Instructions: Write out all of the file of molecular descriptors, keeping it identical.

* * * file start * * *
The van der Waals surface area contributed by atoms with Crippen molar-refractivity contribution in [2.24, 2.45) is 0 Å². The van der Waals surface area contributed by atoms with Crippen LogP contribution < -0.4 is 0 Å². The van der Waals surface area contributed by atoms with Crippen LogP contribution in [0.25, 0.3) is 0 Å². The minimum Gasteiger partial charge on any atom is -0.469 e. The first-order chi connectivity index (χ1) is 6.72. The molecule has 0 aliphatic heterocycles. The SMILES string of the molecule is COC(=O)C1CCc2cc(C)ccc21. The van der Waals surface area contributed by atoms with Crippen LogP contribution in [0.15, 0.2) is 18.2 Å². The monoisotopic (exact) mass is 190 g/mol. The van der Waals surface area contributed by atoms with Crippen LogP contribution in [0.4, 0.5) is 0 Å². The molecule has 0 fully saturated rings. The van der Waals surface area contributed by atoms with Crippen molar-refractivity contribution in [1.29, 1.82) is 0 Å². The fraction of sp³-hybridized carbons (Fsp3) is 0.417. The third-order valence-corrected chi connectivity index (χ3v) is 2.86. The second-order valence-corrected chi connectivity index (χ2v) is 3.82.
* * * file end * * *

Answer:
The van der Waals surface area contributed by atoms with Crippen molar-refractivity contribution in [2.24, 2.45) is 0 Å². The van der Waals surface area contributed by atoms with Crippen LogP contribution < -0.4 is 0 Å². The van der Waals surface area contributed by atoms with Crippen LogP contribution in [0.25, 0.3) is 0 Å². The minimum Gasteiger partial charge on any atom is -0.469 e. The first-order chi connectivity index (χ1) is 6.72. The molecule has 0 aliphatic heterocycles. The SMILES string of the molecule is COC(=O)C1CCc2cc(C)ccc21. The van der Waals surface area contributed by atoms with Crippen LogP contribution in [0.15, 0.2) is 18.2 Å². The monoisotopic (exact) mass is 190 g/mol. The van der Waals surface area contributed by atoms with Crippen LogP contribution in [0.4, 0.5) is 0 Å². The molecule has 0 fully saturated rings. The van der Waals surface area contributed by atoms with Crippen molar-refractivity contribution in [1.29, 1.82) is 0 Å². The fraction of sp³-hybridized carbons (Fsp3) is 0.417. The third-order valence-corrected chi connectivity index (χ3v) is 2.86. The second-order valence-corrected chi connectivity index (χ2v) is 3.82.